Like other family members, our cats and dogs contribute to our household consumption, waste and energy usage – AKA their ecological ‘pawprint’.
With 61% of Australian households owning a pet, and if reducing our footprint and making more sustainable and conscious choices in our everyday lives is important to us, ensuring minima impact pet ownership is an integral part of the process.
There are many ways we can reduce our pet owning footprints, and for good reasons – Common household pets such as cats and dogs (mainly meat-eaters) have a not surprisingly high ecological footprint. It is estimated that it takes 0.84 hectares of land to keep a medium sized dog fed, comparing this to 0.76 hectares for the average citizen of Vietnam. And it doesn’t stop there – another study estimated that dogs and cats, through their diet, constitute about 25–30% of the environmental impacts from animal production in the use of land, water, fossil fuels, phosphates and biocides. There is also the impact of products and items we buy, such as commonly seen single-use plastics with a very short lifespan. To mitigate this, we should consider where products are sourced from and preference local over imported where possible.
Luckily, there are now many behaviours, products and pathways that are more environmentally friendly, with lots of tricks and hacks to reuse items you may already have at home to keep your furry friends happy and healthy, while maintaining a lighter footprint on the planet.
Disclaimer: this is not professional health advice and we recommend you seek guidance from your vet before making any drastic changes.
Sustainable and ethical food options
We know that meat-based diets are a huge source of land, energy and water consumption for humans, and the same goes for pets. While dogs are omnivorous, cats are not, and it is said they require the minerals and nutrients found in meat and fish, such as taurine. So while a fully vegetarian diet may not be possible, there are certainly other more sustainable options available (remember to check with your vet before making any dietary changes).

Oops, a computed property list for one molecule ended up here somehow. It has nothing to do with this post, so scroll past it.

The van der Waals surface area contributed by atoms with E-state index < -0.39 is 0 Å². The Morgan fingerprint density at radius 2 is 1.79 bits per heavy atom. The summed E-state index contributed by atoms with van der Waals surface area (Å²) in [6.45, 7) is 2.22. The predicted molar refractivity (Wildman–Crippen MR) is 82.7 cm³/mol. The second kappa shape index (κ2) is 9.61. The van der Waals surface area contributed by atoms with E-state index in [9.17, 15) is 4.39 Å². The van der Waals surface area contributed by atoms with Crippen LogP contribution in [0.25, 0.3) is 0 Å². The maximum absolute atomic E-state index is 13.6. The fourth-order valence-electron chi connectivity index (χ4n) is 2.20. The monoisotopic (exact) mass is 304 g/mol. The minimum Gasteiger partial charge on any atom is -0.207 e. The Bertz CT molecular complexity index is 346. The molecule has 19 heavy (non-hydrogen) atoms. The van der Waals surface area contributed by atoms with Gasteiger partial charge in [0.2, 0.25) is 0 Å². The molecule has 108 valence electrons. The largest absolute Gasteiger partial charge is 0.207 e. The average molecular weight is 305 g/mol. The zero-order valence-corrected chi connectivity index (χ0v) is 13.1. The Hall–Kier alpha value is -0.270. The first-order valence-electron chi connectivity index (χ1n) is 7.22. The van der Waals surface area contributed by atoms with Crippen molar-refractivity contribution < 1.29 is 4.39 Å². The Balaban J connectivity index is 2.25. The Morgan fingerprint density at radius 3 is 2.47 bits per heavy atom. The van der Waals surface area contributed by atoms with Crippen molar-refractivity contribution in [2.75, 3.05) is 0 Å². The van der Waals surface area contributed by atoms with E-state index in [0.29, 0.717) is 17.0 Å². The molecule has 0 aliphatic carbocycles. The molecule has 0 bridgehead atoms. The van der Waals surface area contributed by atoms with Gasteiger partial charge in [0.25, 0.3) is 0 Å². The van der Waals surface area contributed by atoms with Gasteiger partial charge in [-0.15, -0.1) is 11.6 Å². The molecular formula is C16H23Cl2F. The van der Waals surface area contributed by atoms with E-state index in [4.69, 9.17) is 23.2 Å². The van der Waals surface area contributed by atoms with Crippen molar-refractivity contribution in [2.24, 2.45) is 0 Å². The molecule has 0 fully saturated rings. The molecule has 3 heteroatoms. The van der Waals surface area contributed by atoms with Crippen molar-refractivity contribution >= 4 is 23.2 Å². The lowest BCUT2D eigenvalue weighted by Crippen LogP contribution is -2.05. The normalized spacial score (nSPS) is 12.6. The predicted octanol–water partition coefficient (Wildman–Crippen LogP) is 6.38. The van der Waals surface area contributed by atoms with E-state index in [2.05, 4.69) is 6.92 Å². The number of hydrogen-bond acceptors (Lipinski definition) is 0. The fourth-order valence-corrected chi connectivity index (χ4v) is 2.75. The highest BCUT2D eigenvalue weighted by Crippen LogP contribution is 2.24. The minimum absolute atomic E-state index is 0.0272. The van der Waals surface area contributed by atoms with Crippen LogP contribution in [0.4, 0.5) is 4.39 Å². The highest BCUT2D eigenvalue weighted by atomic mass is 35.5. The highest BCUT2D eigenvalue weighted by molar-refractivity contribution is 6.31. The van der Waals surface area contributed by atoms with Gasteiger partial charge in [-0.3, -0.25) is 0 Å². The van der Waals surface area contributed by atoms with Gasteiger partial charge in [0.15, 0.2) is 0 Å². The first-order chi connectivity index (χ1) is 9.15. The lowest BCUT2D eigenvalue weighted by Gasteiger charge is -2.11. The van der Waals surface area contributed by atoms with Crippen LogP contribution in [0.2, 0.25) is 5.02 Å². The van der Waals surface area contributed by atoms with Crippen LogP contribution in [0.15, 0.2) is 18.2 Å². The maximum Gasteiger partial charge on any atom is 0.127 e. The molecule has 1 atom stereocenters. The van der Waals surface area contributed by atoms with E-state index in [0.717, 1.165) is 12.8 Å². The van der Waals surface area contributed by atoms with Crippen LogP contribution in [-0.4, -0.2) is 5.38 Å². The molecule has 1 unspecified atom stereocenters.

First up, consider the type of meat you serve up. For example, chicken farming creates less greenhouse gas emissions than beef farming (based on their size, land mass, feedstock and more), but a great alternative meat source are offal and offcuts from the butcher (preferably an ethical butcher)
A crucial part of this is researching to understand the original source of the food, such as those made from sustainable, traceable and/or organic ingredients. We recommend Australian made to further reduce transport emissions. As a starting point, you can check out this list of sustainable and ethical pet food brands.
The same way we do for our own foods and produce, we can’t forget to consider the packaging food comes in. Buying in bulk in recyclable paper bagged or cardboard boxed packaged food is an easy option to reduce your furry friends footprint! There are also food subscriptions, such as Scratch Pet Food, and if you check your search engine to see if you have a local food supplier operating in your area, sometimes you can pick up directly from someone’s property.
Keep an eye out for new, innovative pet foods that are both nutritious and sustainable – insect or seaweed based dog biscuits, anyone?!
Pet poop composting
Along with food, poop and excretion waste is another big contributor to a pet’s ecological footprint, with one medium-sized dog producing about 180 kilograms of poo a year! It is, of course, important to always pick up and dispose of your pet’s waste responsibly. For dogs, there are compostable or biodegradable poop bags for when you are out and about (or a good old sheet of newspaper!), and for cats, there are environmentally friendly brands of kitty litter that use wheat, corn, ground-up corn-cobs, alfalfa pellets, and recycled newspaper pellets. Ultimately though, these still end up in landfill, so think about the volumes you use at the time.